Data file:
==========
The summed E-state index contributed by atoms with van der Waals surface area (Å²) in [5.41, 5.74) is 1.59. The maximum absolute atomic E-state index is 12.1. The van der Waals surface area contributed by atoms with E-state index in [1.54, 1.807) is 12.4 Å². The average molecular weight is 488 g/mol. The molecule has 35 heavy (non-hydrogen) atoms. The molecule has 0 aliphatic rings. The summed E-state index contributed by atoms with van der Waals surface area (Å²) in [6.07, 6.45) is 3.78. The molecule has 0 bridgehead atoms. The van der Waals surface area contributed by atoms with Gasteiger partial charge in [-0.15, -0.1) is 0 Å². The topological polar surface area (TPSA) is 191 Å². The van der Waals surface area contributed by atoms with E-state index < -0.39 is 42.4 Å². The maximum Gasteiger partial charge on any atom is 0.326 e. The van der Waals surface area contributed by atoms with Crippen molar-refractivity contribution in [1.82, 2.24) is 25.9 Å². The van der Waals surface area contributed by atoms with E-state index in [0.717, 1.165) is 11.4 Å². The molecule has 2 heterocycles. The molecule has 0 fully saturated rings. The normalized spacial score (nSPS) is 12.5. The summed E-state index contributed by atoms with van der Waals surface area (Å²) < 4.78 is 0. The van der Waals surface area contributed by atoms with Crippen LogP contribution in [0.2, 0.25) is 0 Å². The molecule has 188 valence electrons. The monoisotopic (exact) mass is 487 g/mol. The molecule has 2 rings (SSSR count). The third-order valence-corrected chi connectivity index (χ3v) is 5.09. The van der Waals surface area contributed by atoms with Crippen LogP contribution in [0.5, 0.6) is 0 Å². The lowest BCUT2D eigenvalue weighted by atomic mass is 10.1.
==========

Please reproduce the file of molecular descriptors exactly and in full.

The summed E-state index contributed by atoms with van der Waals surface area (Å²) in [5.41, 5.74) is 1.59. The maximum absolute atomic E-state index is 12.1. The van der Waals surface area contributed by atoms with E-state index in [1.54, 1.807) is 12.4 Å². The average molecular weight is 488 g/mol. The molecule has 35 heavy (non-hydrogen) atoms. The molecule has 0 aliphatic rings. The summed E-state index contributed by atoms with van der Waals surface area (Å²) in [6.07, 6.45) is 3.78. The molecule has 0 bridgehead atoms. The van der Waals surface area contributed by atoms with Gasteiger partial charge in [-0.15, -0.1) is 0 Å². The topological polar surface area (TPSA) is 191 Å². The van der Waals surface area contributed by atoms with E-state index < -0.39 is 42.4 Å². The maximum Gasteiger partial charge on any atom is 0.326 e. The van der Waals surface area contributed by atoms with Crippen molar-refractivity contribution in [1.82, 2.24) is 25.9 Å². The van der Waals surface area contributed by atoms with E-state index in [0.717, 1.165) is 11.4 Å². The molecule has 2 heterocycles. The molecule has 0 fully saturated rings. The normalized spacial score (nSPS) is 12.5. The summed E-state index contributed by atoms with van der Waals surface area (Å²) < 4.78 is 0. The van der Waals surface area contributed by atoms with Crippen LogP contribution in [0.2, 0.25) is 0 Å². The molecule has 188 valence electrons. The monoisotopic (exact) mass is 487 g/mol. The molecule has 2 rings (SSSR count). The third-order valence-corrected chi connectivity index (χ3v) is 5.09. The van der Waals surface area contributed by atoms with Crippen LogP contribution in [0.5, 0.6) is 0 Å². The lowest BCUT2D eigenvalue weighted by atomic mass is 10.1.